My family — my dad’s brothers and sisters, some of them, same with my mother[’s family] — died in the Holocaust. And I think every Jewish kid, certainly at the time of World War II, when we found out what happened subsequently, can never forget that. I never forgot it.
To me, one of the most moving moments in my life each year is when I go to the memorial for the Warsaw [Ghetto] Uprising that Ben Meed created so many years ago. I went early on, and I go every year, and I noticed about a hundred elderly women — very short, very matronly at this point most of them — part of the ceremony, walking down the aisle on both sides of Temple Emanuel or wherever they had it at the time, and holding the candles representing the six-million Jews who had been murdered. And I began to cry to myself, just weeping, and thinking, “How could these women survive? How could they take it? How could they live through that experience?”
Earlier, you stressed the importance of standing up. And in your book, you include excerpts from a 2004 speech in which you say your approach is “to be blunt, to confront the adversary, to ‘tell it like it is.’”
Also, throughout your book, you note that there have been times when some people from the Jewish community sort of wished you weren’t so outspoken on these issues.
Oh, that’s very true..
Why do you think that is?
Well, Jews, particularly those from Europe, have always believed that you don’t want to put your head above the grass because the czar will cut it off. So they historically have shunned — it’s not true anymore — running for office on the basis of: a Jew running for office is elected and he does something bad, all other Jews will be punished for it. And that’s the European psychosis. But I’ve always fought that. And I said to the Jewish groups in ’77 that I campaigned with: “You deserve nothing more than anybody else, but you deserve as much as anybody else. You don’t have to worry that because I’m a Jew and I’m elected, that I’m going to run away from being identified as a Jew and that you will suffer. I will never favor you, but I will see to it that you’re always treated as equals.” That’s what I said.
When you were the mayor, was it difficult to balance your role as the chief executive of the city with your passion for speaking out on issues like antisemitism and Israel?
No, because I made it a point of defending others who were under attack. For example, there’s a large Muslim-Arab community on Atlantic Avenue in Brooklyn, and during some events, they were publicly threatened by jerks who were going to assault them. I ran — as mayor, by car, of course — down to the Muslim area and met with the Muslims, and I said to them, “Listen, we can never talk about the Mideast, because we’re never going to convince one another. But put that aside. I want you to know that in me you have a friend who will protect you. You never have to worry. If there is ever a need, I will send every cop in the city down here to defend you.” So I did well with the Arabs as well.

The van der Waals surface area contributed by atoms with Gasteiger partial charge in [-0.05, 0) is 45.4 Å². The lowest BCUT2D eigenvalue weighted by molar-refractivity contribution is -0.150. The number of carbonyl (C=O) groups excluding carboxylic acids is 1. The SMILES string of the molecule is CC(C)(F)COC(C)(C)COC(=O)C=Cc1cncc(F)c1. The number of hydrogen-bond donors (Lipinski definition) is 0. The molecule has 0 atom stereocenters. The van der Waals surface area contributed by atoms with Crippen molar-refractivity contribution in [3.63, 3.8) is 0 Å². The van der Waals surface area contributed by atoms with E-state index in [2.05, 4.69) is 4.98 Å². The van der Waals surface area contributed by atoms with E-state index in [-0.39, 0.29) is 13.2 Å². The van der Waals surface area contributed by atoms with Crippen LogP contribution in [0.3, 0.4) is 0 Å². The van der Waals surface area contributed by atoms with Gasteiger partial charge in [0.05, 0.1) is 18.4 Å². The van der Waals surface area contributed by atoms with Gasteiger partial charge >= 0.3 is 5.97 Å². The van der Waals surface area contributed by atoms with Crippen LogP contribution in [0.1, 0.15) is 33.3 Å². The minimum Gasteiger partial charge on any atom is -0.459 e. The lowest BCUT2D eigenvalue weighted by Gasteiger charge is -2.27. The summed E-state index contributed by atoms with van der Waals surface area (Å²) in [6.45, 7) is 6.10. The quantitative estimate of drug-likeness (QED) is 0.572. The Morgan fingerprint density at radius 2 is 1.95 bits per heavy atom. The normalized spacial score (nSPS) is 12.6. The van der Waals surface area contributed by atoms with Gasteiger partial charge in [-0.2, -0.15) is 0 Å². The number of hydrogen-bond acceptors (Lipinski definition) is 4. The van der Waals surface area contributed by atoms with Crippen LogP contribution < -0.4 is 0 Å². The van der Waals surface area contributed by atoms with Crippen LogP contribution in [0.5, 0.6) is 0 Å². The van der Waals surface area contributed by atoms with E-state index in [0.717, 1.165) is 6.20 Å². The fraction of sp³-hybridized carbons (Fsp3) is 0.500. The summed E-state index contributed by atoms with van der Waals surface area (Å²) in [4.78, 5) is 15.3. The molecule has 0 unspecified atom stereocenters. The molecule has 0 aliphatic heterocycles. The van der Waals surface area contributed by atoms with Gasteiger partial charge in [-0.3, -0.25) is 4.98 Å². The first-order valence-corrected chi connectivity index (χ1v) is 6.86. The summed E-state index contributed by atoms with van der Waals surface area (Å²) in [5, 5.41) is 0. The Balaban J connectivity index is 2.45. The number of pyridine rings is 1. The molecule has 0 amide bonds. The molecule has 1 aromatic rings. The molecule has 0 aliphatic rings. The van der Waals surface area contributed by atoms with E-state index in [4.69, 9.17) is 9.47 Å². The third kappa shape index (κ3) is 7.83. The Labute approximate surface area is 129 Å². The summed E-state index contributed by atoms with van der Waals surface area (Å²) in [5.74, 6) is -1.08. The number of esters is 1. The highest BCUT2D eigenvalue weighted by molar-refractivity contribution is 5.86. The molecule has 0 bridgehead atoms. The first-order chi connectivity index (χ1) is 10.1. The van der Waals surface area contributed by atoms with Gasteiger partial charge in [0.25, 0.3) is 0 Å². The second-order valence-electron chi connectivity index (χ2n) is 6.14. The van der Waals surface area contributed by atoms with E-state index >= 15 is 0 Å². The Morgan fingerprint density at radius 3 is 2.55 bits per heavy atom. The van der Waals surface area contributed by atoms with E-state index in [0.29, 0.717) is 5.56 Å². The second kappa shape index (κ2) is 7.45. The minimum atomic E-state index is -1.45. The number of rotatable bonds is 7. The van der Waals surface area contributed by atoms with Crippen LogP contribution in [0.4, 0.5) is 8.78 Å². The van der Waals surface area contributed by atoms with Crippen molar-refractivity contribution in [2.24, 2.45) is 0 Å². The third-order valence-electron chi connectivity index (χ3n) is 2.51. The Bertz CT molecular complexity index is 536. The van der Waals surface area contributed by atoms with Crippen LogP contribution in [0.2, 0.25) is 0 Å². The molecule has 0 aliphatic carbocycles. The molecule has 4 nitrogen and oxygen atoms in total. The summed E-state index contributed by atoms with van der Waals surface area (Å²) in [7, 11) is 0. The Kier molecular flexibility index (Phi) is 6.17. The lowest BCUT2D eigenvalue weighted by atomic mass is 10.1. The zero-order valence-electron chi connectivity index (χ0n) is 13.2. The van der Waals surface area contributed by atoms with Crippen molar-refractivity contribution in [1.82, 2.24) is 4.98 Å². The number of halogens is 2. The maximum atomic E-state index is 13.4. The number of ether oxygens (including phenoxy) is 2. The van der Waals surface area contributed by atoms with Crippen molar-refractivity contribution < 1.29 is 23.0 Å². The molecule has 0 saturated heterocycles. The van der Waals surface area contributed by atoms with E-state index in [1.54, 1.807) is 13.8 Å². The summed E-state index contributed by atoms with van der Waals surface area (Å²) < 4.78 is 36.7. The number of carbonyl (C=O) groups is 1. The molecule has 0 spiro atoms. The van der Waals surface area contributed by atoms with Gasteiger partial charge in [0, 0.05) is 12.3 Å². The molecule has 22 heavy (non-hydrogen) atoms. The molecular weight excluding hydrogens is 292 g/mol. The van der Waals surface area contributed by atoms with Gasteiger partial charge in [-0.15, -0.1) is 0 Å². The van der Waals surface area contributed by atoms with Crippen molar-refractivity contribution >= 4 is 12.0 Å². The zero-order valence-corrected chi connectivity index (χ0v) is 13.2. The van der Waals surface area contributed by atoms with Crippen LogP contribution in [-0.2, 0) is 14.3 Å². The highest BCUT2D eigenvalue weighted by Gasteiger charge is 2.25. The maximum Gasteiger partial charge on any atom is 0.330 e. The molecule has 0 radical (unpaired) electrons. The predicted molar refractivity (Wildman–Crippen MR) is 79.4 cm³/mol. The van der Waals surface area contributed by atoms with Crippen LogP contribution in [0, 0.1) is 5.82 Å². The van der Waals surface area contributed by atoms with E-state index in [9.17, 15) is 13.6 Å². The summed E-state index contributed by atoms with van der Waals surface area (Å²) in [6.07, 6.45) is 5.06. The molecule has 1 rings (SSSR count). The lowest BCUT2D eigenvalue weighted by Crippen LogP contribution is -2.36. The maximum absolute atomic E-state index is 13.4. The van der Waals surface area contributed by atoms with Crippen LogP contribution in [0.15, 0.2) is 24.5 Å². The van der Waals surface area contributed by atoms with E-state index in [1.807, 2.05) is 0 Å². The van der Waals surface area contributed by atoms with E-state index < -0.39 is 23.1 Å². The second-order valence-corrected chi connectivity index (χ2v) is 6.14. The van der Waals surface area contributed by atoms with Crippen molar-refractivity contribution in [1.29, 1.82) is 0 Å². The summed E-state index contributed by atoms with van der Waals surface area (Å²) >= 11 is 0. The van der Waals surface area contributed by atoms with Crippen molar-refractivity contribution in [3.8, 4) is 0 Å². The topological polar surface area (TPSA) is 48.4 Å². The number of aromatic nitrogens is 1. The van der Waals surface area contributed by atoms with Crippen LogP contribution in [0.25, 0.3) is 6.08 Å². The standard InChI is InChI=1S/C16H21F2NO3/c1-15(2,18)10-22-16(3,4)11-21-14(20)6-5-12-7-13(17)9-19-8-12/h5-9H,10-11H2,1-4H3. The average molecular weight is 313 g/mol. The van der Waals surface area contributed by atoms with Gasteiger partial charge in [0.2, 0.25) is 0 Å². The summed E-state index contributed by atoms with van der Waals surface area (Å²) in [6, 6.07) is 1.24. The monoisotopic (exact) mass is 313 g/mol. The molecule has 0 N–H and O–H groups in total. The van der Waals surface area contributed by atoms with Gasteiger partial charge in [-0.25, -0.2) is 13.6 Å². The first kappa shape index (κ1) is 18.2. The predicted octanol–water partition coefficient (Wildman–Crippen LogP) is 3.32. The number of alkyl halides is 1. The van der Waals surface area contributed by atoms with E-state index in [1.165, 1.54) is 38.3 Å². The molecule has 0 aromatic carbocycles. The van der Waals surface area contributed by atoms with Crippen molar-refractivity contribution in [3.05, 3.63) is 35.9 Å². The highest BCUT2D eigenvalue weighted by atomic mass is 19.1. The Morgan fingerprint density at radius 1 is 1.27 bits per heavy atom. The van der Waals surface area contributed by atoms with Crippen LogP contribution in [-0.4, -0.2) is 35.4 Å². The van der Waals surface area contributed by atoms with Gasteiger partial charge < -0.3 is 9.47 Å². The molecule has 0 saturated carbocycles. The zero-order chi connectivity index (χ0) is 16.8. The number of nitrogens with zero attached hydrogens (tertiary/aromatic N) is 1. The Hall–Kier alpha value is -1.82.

The Catholics know that I have always spoken out against the anti-Catholic situations that occur and remarks throughout the years. So, for that reason, I always think of Hillel: “If I am not for myself, who will be? If I am only for myself, what am I?” And to me, that’s a very meaningful statement.
At the same time, it is also arguably true that your persistence in pointing out specifically African-American antisemitism, and back in the ’80s your doggedness in standing up against Louis Farrakhan and also criticizing Jesse Jackson did cost you a certain degree of support in the black community.
They did. But on the other hand, I went to Mississippi in 1964, as a lawyer, defending young black men and women who were engaged in the voter-registration campaign of that year, and I was threatened by a white mob. It’s one of the highlights of my life, so to speak, in terms of what I did that I’m most proud of. There are lots of blacks who know that story, and who know what I have done in support of equality and civil rights. So while it is true that there were moments when the demagogues made it difficult for me in the black community, I overcame. And I would say to you that outside of those moments, and up until today — including today, I should say — the black community is for me one of the most supportive of me, recognizing me in the streets and being very, very nice. Really, it’s a wonderful relationship.
Can I give you one little anecdote for example? I’ve had a mixed relationship with Al Sharpton. We’re good friends currently. I had him arrested in 1978. And every time he introduces me, he always says, “This man had me arrested, and he made me famous, and he never stopped talking to me, and we’re friends.” And that’s all true. And he invited me to his 45th birthday at a church at about 116th street, and I went. I didn’t have any security, was all by myself. I went up there, and I walked into the sanctuary where the event was, and there was applause, and then Al Sharpton invites me to speak. And I look at this crowd, it must have been 2,500 people in the church — it was enormous — and there in the front rows were some of the people who had given me lots of problems when I was mayor, and I couldn’t help myself, and so as I looked at this crowd, I say, “Do you miss me?” And they roared. They absolutely roared. The Village Voice had a huge article on this, front page, because they were the only paper to have a reporter there. And I’m very proud of that, very proud of that.